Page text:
May 10, 2011

Day 2 Objective:  Make like hunchbacks and climb the towers of Notre-Dame, then explore the neighborhood of La Marais (the “swamp”).  But first:  a visit to our local Monoprix – a very good supermarche – to buy basics.    We couldn’t figure out how to weigh and label produce and no English speakers to help us, so we bought pre-wrapped fruit.  Over our stay we frequented this useful store and bought face powder, hair conditioner, chips, milk, prosciutto, underwear, cheese, chocolate, bandaids.

We have the Metro to the Seine figured out – Jourdain to Hotel de Ville – Métro Jourdain SW    and then across the river to Notre-Dame.      To the right of the front entrance to Notre-Dame is a famous statue of Vicki’s ancestor, Charlemagne.

Waiting in line to climb to the top we were entertained by a local “hunchback” who snuck up on passers-by and startled them.    Finally we climbed the inside circular staircase up the north tower (387 steps), stopping to buy souvenirs and then to visit the bell in the bell tower on the way up. 

We then surprised many gargoyles, and oh, the splendid views!             

On to La Marais via the booksellers along the Seine.  Wish I knew French and had many extra hours! But just to be here. . .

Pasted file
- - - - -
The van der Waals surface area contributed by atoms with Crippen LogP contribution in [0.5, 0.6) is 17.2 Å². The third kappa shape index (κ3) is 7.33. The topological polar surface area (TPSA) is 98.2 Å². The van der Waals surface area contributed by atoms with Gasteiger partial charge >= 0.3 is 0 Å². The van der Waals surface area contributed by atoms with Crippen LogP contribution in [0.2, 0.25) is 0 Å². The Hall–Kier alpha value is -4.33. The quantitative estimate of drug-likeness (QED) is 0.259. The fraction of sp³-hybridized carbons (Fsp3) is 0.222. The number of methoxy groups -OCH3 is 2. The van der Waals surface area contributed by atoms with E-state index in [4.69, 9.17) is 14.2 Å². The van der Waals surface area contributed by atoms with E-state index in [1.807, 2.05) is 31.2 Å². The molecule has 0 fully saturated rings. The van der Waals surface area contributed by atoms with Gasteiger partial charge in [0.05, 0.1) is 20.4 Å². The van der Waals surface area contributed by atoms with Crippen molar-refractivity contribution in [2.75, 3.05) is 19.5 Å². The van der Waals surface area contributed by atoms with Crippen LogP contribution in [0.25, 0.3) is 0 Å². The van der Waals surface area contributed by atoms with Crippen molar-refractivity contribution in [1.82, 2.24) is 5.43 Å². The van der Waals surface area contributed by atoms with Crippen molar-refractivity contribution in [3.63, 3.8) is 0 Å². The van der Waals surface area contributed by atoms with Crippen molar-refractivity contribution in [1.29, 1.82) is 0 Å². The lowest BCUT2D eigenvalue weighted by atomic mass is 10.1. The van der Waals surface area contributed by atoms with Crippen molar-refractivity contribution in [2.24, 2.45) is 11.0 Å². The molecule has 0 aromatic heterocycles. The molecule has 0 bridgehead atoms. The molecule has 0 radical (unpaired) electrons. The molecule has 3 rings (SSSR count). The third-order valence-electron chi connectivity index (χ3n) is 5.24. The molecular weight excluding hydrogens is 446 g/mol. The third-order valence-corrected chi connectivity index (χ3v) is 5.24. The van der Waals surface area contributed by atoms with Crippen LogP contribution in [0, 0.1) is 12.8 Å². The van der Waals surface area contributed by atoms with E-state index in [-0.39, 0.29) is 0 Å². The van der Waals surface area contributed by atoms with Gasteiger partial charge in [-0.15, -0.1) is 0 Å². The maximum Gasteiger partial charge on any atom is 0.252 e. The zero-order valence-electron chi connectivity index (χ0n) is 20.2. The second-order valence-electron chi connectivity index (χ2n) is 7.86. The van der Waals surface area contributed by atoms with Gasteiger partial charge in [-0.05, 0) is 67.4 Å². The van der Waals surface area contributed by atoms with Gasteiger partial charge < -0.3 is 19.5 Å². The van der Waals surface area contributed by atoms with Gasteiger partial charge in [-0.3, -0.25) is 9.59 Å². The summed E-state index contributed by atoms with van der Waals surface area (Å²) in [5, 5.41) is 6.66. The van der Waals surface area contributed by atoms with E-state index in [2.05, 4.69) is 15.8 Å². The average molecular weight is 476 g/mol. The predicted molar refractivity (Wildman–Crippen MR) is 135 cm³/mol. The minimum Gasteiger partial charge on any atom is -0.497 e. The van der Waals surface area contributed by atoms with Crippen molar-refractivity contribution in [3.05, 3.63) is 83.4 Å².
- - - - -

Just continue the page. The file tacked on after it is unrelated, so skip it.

Here are some of the highlights of our La Marais walk:

On the way, the spectacular Hotel de Ville:  

Where Rue de Rivoli meets Rue St-Antoine:

Lots of shops, markets, art galleries, people: 

Church of St. Paul-St. Louis (see the sundial up high): 

The famous Hotel de Sully: 

Bofinger, an historic Belle Epoch brasserie:           

Refreshment and a loud rock concert at the Place de Bastille:                               

The Hotel de Rohan Guéménée:    containing the Maison de Victor Hugo   on the Place de Vosges, a lovely square with covered archways   and statues of

King Louis XIII  and King Louis XIV .

We looked for the Musée Picasso   but it was closed because it’s main exhibits were traveling to San Francisco!

Found:  Musée Carnavalet.  A charming collection of all things historically Parisian.      

Early evening brought us into the winding streets of La Marais, sometimes referred to as the Jewish Quarter, and the smells and sounds of falafel stands and cafe chatter:        

Tired and hungry, we head back towards the Seine to a Tory-recommended restaurant (actually, she recommended the bar, but we were hungry!)  The meal, the dinner companions (two delightful Danish businessmen), the wine; everything was perfect!  Escargot, beef bourguignon, profiteroles!  Thankfully, Bess is familiar with French menus and cuisine (like how to eat escargot).

What a day!

Back to the Hotel de Ville Metro and home to a hot bath.

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